Spacecraft failure; first US lunar impact on 26 Apr 1962 after 64,01 hours flight.
Impact: 130,7° W, 15,5°S
Mass at launch
1,52 dia - 2,51 long
Technicians prepare the Ranger 4 spacecraft for launch.
Image Credit: Jet Propulsion Laboratory
Second Block II spacecraft to land a sphere relatively softly on the moon.
This time the launch vehicle worked well and Ranger-4 was put on the right
course for moon impact, but soon after the on-board timer failed to operate and
the first thing that this prevented was the solar panels deploying shortly after
2 hours into the mission. The batteries had run down completely by 10 hours and
the craft with its 10.5 kg capsule slammed into the moon after 64 hours at 9600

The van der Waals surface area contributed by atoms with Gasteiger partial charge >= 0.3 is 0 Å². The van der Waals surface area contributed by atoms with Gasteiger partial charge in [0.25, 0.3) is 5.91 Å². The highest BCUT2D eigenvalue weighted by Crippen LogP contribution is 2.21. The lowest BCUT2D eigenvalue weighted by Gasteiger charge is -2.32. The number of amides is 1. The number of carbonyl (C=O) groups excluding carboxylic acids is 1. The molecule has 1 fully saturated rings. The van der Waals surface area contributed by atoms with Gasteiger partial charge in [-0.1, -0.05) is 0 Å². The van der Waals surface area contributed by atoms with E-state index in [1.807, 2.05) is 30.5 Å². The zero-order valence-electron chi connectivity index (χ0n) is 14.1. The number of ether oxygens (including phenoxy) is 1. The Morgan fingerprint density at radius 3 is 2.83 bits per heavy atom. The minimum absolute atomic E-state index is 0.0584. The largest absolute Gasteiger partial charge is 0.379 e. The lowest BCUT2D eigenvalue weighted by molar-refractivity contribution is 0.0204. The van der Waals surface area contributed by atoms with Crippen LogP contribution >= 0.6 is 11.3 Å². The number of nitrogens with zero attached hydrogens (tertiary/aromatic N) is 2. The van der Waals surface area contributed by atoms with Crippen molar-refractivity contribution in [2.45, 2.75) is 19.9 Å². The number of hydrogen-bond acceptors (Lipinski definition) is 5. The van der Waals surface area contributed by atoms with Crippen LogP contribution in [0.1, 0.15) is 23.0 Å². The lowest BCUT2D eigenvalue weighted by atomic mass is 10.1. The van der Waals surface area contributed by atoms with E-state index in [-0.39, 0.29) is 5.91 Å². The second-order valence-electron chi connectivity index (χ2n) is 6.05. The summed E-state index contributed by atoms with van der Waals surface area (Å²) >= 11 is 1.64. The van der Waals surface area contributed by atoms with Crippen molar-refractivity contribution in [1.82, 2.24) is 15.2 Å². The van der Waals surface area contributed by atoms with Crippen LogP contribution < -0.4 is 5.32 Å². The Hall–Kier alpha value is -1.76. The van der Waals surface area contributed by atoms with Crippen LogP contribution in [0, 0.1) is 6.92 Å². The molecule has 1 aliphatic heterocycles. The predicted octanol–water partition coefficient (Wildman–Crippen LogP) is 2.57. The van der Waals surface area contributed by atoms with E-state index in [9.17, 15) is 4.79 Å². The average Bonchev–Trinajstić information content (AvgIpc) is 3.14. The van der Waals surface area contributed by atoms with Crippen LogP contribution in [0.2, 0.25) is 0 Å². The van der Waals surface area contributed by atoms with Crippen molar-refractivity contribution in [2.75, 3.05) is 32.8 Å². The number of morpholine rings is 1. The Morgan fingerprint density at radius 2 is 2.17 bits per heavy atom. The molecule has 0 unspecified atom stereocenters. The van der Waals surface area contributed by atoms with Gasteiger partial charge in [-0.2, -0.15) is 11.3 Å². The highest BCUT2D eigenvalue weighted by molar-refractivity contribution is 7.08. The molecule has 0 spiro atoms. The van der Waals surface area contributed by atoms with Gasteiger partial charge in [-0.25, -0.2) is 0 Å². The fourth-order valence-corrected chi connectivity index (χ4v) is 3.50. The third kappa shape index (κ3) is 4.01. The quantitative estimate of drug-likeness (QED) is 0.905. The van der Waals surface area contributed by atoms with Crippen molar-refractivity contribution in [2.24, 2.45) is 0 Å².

km/h at 15°30' S, 130°42' W being the US first lunar impact.
An impact absorbing sphere made of balsa wood sits atop the spacecraft, painted with a saw-tooth pattern to maintain thermal
balance during its mission to the Moon. The sphere contained a lunar seismometer, which was to rough land just south of the equator
on the rim of the Ocean of Storms and measure "lunarquakes."
The master clock in Ranger 4's computer failed during flight and the spacecraft did not respond to commands. It crashed into
the far side of the Moon on April 26, 1962. Despite the failure to return information, the use of balsa wood was an important
precursor in the design of other rough landings on extraterrestrial bodies, particularly Mars. Aerobraking, gliding, impact
absorption, parachuting, and retro rockets have all been considered.